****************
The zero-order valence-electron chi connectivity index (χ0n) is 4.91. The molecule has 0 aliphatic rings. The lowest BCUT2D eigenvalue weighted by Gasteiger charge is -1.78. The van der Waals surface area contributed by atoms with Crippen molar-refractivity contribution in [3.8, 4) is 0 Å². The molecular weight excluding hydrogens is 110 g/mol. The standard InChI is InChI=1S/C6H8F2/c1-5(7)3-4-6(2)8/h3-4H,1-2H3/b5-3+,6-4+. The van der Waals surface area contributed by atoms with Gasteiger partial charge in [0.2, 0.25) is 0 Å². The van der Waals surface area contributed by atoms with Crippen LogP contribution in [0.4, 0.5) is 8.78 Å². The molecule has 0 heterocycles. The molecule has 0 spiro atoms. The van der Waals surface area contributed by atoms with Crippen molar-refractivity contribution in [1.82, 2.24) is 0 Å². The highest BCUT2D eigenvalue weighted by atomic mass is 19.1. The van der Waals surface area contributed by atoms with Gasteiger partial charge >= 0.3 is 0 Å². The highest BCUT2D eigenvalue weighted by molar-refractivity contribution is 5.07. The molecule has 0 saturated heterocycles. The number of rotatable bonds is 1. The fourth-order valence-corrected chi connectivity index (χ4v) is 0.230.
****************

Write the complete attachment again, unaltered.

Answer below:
The zero-order valence-electron chi connectivity index (χ0n) is 4.91. The molecule has 0 aliphatic rings. The lowest BCUT2D eigenvalue weighted by Gasteiger charge is -1.78. The van der Waals surface area contributed by atoms with Crippen molar-refractivity contribution in [3.8, 4) is 0 Å². The molecular weight excluding hydrogens is 110 g/mol. The standard InChI is InChI=1S/C6H8F2/c1-5(7)3-4-6(2)8/h3-4H,1-2H3/b5-3+,6-4+. The van der Waals surface area contributed by atoms with Gasteiger partial charge in [0.2, 0.25) is 0 Å². The van der Waals surface area contributed by atoms with Crippen LogP contribution in [0.4, 0.5) is 8.78 Å². The molecule has 0 heterocycles. The molecule has 0 spiro atoms. The van der Waals surface area contributed by atoms with Crippen molar-refractivity contribution in [1.82, 2.24) is 0 Å². The highest BCUT2D eigenvalue weighted by atomic mass is 19.1. The van der Waals surface area contributed by atoms with Gasteiger partial charge >= 0.3 is 0 Å². The highest BCUT2D eigenvalue weighted by molar-refractivity contribution is 5.07. The molecule has 0 saturated heterocycles. The number of rotatable bonds is 1. The fourth-order valence-corrected chi connectivity index (χ4v) is 0.230.